DETROIT — The U.S. government would have to sell its General Motors stock for $133.78 per share to recoup the nearly $50 billion it spent bailing out the Detroit automaker, according to a watchdog of government bailout funds.
Neil Barofsky, the special inspector general for the $700 billion bailout of the financial industry and automakers, revealed the figure in an Aug. 30 letter to Sen. Charles Grassley, R-Iowa. The letter was obtained by the Associated Press on Wednesday.
GM repaid the government $6.7 billion. The remaining money was converted to a 61 percent ownership stake in GM plus $2.1 billion in preferred stock. The government plans to start selling its shares as part of a GM initial public stock offering tentatively scheduled for mid November.
The government won't sell all 304 million common shares it owns all at once. The Treasury Department and GM's new CEO have said it may take a couple of years and several "follow-on" sales for the government to recoup its investment. Also, analysts say the share price could start out low to help fuel demand. The hope is that GM's share price would rise as the company's car sales and finances improve.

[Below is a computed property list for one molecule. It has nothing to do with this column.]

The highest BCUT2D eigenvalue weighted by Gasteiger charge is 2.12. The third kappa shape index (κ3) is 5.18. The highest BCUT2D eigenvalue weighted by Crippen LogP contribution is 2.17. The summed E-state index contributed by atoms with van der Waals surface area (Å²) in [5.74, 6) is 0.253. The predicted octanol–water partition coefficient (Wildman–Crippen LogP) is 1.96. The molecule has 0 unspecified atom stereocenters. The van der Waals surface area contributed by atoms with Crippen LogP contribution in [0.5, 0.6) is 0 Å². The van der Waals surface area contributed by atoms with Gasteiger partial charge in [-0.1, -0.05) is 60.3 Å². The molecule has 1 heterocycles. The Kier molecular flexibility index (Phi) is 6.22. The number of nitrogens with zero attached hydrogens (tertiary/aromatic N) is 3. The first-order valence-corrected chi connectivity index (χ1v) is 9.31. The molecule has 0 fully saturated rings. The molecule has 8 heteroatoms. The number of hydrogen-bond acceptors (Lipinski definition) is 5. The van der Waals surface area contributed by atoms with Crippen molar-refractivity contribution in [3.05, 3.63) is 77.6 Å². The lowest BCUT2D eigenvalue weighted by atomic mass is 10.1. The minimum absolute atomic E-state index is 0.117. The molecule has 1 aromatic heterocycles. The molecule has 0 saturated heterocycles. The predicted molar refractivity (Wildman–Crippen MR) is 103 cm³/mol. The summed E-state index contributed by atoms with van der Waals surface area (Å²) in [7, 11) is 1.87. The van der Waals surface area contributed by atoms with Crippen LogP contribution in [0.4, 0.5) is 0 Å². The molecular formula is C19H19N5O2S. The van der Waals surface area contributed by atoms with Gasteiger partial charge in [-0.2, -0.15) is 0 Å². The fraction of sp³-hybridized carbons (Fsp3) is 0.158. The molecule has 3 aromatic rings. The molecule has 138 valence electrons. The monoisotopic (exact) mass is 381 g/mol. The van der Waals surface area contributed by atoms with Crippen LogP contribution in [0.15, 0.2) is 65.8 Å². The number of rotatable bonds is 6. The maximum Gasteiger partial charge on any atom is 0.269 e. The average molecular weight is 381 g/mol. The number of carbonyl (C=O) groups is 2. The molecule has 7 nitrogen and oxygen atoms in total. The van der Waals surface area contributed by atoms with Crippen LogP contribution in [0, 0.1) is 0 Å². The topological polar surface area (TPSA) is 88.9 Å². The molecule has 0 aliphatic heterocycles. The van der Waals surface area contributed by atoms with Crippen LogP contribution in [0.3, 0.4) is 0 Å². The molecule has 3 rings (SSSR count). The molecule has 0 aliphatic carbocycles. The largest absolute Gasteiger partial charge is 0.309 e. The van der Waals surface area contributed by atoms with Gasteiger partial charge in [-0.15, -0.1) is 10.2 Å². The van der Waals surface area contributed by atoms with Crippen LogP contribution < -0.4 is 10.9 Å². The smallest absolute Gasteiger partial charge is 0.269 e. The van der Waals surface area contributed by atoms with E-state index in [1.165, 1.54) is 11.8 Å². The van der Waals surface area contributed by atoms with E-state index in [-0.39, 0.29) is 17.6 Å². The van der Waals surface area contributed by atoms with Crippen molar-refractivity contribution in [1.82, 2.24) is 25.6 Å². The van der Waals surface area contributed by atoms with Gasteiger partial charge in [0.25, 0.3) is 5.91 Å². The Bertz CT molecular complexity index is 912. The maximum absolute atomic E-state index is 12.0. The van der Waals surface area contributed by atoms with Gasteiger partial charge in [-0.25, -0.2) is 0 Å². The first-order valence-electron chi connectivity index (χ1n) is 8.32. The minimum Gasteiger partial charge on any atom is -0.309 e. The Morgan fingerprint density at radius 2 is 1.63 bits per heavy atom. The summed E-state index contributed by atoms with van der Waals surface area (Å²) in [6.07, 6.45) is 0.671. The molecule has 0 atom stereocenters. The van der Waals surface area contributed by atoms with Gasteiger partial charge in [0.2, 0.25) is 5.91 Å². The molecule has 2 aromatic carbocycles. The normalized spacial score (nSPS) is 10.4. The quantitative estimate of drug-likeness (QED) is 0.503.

Barofsky responded to a request from Grassley to make sure that Treasury is getting the highest possible price for GM's shares. Barofsky says that he will look into the matter.
The $133.78 figure does not cover any legal and investment banking fees for the IPO, nor does it include the government's preferred shares, Barofsky wrote.
To reach Barofsky's per-share number, GM shares would have to sell for $40 above the automaker's peak stock price, which was nearly $93 in April 2000, according to the Center for Research in Security Prices at the University of Chicago. That year was a good one for GM. It made $4.45 billion mainly by selling high-profit pickups and sport utility vehicles.
Barofsky also wrote that he would look into the banking and legal fees for the GM stock sale, as well as GM's purchase in July of AmeriCredit Inc., a company that specializes in car loans to people with poor credit.